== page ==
Fitbit finally gets design with the Alta sports tracker

For me, fitness trackers are all about motivation. I used to go for a run every single day, and then quit, and then went to yoga every single day, and then I did nothing every single day. Now, a little older and a little more sore, I find myself worried less about working out all the time and more focused on eating healthy and taking enough steps throughout each day.

This can be relatively difficult to monitor without the right combination of hardware and software, and it can be even harder to take those extra 2,000 steps in a day when there happens to be nowhere specific that I need to go.

That said, the Fitbit Alta kept me motivated and moving throughout the time of my review without making me feel like I was wearing sports gear all the time. But that isn’t without a few caveats.


The Fitbit Alta is a relatively unobtrusive little wrist-worn device. It has a long, rectangular screen with easily interchangeable bands. These bands come in plastic (for working out), as well as options in leather and metal.

Notably, the Alta is sleeker and slimmer than any other wrist-worn tracker Fitbit has released thus far. In fact, the metal version might even pass for a regular fashion accessory, depending on who’s looking.

Of course, this makes a lot of sense considering who Fitbit has found itself in the ring with — big brands like Apple and Fossil are also competing in the health tracking space alongside Misfit and Garmin.

The entire industry is looking to give users something they actually want to wear and that doesn’t look like fitness gear. In other words, design is becoming increasingly important in terms of competition and the Alta has succeeded in scoring some fashion points.


The most important feature of the Fitbit Alta is its scratch-resistant OLED display. Thanks to a built-in accelerometer, the Alta automatically shows you the time as soon as you turn your wrist to look at the display.

Of course, this doesn’t work as well as you’d hope. Without a very emphatic twist of the wrist, you’ll be left tapping twice to wake up the Alta.

From there, a single tap on the display lets you run through all your daily stats, including steps taken, distance traveled, calories burned and active time.

To be clear, this isn’t the type of touch display that you see on your iPhone. There is no capacitive touch to let you interact with information on the screen. Instead, it’s simply tap sensitive and you really need to use some gusto in those taps.

The screen is also relatively difficult to see in bright sunlight.

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The Alta is splash resistant, which means you shouldn’t worry about little things like washing your hands. Unfortunately, however, you can’t shower or swim with the device.

As you’d expect, the Alta uses Bluetooth to deliver call and text notifications. While this is useful, my main caveat with this feature is that text notifications are cut off after a rather short character limit, making it difficult to understand longer texts. It also switches quickly from one notification to another when someone sends multiple texts, so you end up reading “what do you think?” without knowing what the first and second texts said.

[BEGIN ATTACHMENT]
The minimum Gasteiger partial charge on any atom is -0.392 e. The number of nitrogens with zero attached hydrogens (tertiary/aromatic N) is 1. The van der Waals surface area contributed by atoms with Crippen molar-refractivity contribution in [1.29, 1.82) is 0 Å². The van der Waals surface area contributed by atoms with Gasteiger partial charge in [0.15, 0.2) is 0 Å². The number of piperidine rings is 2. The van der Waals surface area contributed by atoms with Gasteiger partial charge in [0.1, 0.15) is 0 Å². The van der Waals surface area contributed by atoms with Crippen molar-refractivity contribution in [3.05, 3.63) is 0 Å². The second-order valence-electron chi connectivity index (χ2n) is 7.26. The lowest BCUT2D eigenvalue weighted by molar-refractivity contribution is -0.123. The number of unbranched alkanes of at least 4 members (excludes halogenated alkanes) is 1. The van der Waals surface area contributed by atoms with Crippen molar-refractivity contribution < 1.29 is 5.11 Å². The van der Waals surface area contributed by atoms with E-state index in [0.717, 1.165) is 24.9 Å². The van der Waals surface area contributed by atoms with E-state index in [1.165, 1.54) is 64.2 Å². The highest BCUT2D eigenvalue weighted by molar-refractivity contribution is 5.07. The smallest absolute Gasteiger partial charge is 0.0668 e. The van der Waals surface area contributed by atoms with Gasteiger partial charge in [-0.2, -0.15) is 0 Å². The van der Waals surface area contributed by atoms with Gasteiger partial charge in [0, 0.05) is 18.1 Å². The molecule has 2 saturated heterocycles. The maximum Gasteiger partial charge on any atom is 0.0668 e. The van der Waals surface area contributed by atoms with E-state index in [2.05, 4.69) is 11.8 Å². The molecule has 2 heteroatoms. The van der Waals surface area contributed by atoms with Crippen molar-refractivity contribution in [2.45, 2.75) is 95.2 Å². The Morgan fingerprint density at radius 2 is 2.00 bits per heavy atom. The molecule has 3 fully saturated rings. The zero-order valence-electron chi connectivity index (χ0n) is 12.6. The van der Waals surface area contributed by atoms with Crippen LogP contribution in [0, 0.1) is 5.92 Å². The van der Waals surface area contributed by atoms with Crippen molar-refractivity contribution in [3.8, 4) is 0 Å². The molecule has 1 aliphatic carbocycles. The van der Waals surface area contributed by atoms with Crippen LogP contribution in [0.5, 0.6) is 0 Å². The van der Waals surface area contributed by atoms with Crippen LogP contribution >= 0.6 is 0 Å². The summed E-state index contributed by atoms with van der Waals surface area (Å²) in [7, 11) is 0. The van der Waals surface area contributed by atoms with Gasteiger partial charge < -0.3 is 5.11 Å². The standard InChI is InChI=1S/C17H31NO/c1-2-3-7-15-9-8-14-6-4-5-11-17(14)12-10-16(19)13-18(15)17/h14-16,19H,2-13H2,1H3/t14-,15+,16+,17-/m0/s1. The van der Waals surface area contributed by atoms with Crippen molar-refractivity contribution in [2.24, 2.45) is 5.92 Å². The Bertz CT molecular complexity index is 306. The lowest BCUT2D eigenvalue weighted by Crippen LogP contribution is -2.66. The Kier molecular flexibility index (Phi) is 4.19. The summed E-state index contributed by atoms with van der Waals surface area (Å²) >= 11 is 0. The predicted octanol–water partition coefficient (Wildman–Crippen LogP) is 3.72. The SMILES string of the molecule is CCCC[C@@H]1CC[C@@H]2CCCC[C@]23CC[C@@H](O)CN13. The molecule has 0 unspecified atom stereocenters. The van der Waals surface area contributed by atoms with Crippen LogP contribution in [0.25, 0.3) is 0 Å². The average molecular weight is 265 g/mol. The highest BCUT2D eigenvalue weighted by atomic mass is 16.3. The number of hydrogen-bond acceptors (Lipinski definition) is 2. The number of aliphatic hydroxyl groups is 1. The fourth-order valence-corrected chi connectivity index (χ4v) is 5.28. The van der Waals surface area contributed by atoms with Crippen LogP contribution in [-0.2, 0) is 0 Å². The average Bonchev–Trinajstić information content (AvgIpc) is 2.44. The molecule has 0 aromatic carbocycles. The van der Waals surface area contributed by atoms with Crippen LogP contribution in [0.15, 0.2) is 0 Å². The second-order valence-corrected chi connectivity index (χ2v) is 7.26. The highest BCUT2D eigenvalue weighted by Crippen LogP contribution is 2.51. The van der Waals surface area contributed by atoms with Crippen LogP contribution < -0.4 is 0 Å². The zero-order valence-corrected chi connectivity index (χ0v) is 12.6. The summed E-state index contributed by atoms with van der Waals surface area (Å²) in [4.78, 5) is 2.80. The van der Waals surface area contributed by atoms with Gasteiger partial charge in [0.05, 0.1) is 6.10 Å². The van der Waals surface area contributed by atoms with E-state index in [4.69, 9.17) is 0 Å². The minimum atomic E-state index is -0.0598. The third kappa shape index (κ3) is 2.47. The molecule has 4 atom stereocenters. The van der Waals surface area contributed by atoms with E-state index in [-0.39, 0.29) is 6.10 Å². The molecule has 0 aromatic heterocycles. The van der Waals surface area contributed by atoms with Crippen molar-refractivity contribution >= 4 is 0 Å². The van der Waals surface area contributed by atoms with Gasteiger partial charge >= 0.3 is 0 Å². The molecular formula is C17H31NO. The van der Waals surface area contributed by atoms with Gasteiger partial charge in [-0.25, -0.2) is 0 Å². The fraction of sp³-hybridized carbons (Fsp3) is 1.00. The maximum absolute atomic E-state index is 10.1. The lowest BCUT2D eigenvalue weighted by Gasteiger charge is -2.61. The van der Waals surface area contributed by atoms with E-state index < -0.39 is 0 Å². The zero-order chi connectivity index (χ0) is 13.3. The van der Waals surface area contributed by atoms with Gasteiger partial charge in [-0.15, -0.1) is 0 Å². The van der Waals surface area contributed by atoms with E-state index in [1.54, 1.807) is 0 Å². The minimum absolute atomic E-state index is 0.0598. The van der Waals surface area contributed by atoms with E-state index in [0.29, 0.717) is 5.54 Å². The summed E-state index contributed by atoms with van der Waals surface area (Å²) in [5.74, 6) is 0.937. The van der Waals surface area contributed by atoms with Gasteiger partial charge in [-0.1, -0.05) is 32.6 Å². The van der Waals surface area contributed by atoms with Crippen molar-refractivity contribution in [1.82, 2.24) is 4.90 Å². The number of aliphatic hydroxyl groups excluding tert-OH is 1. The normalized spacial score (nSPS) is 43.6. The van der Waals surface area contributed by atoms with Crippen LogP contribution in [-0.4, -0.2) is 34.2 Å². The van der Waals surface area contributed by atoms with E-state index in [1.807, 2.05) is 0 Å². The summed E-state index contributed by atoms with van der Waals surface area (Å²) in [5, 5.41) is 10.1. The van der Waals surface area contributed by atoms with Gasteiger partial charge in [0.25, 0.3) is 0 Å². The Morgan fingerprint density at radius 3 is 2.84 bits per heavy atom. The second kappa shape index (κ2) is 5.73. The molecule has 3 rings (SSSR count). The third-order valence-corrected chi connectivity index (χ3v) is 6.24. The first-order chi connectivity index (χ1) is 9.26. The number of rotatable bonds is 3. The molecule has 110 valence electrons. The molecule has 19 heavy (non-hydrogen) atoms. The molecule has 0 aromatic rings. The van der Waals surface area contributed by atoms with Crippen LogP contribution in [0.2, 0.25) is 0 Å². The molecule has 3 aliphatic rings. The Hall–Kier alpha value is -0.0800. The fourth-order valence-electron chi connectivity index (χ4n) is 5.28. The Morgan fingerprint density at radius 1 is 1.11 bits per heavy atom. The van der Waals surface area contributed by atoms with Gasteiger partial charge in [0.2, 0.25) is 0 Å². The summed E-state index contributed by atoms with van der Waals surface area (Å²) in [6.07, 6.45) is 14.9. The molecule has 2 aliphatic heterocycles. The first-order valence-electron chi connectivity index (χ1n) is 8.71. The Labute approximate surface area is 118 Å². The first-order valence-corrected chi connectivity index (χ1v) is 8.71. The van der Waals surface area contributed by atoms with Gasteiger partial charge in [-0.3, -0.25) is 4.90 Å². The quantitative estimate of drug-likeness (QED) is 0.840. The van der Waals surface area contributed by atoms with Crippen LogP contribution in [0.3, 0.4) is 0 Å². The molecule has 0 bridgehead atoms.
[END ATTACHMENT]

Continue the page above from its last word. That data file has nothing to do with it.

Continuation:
That said, you can’t respond on the Alta itself, so it doesn’t make that big of a difference in the overall quality of the device.

Fitbit has also added software that automatically understands when you’re working out, as opposed to just bopping around with your friends, and tries to log that. You can, of course, go into the app and specify what type of workout you’re doing (from basketball to running) to get more accurate results.

Which brings us to performance.


The Alta does need a bit of fine-tuning with that display, but the software behind the device is slowly evolving into something far more useful.

While simple data-gathering might have worked for the first-generation devices of the fitness tracking industry, users now need devices that can be proactive in their approach to our health.

One small step toward this is the Alta’s workout reminders. Each hour, the device will buzz and tell you that you need to get up and move.

SmartTrack is another important step, as it knows what you’re doing by your very movements, giving Fitbit more accuracy in tracking your exact stats based on activity.

Moreover, the ability to add a goal weight in the app and track calories eaten gives users a good look into what they need to do, on a daily basis, to achieve their weight goals.

If you burn more calories than you eat, you’re losing weight. Of course, that premise is simple, but the math behind it can be annoying on a daily, or hourly, basis.

Fitbit’s food database contains dishes from a number of popular restaurants and grocery items so you’re getting a good idea of your caloric intake.

But perhaps most importantly, Fitbit’s battery life is right in the sweet spot. The device lasts an entire week (with active sleep tracking) before it needs a charge, letting people settle in to the Alta experience.

The bottom line

The Alta is clearly a step in the right direction for Fitbit, both by way of proactive software and style. But a little tweaking — primarily on the display — could make a big difference in user experience.

$130 is an easy opening price point, though the metal and leather bands will add to that initial cost. Still, I think the Alta is one of Fitbit’s best products yet, and is a great option for the casual athlete.

You can check out the Alta here.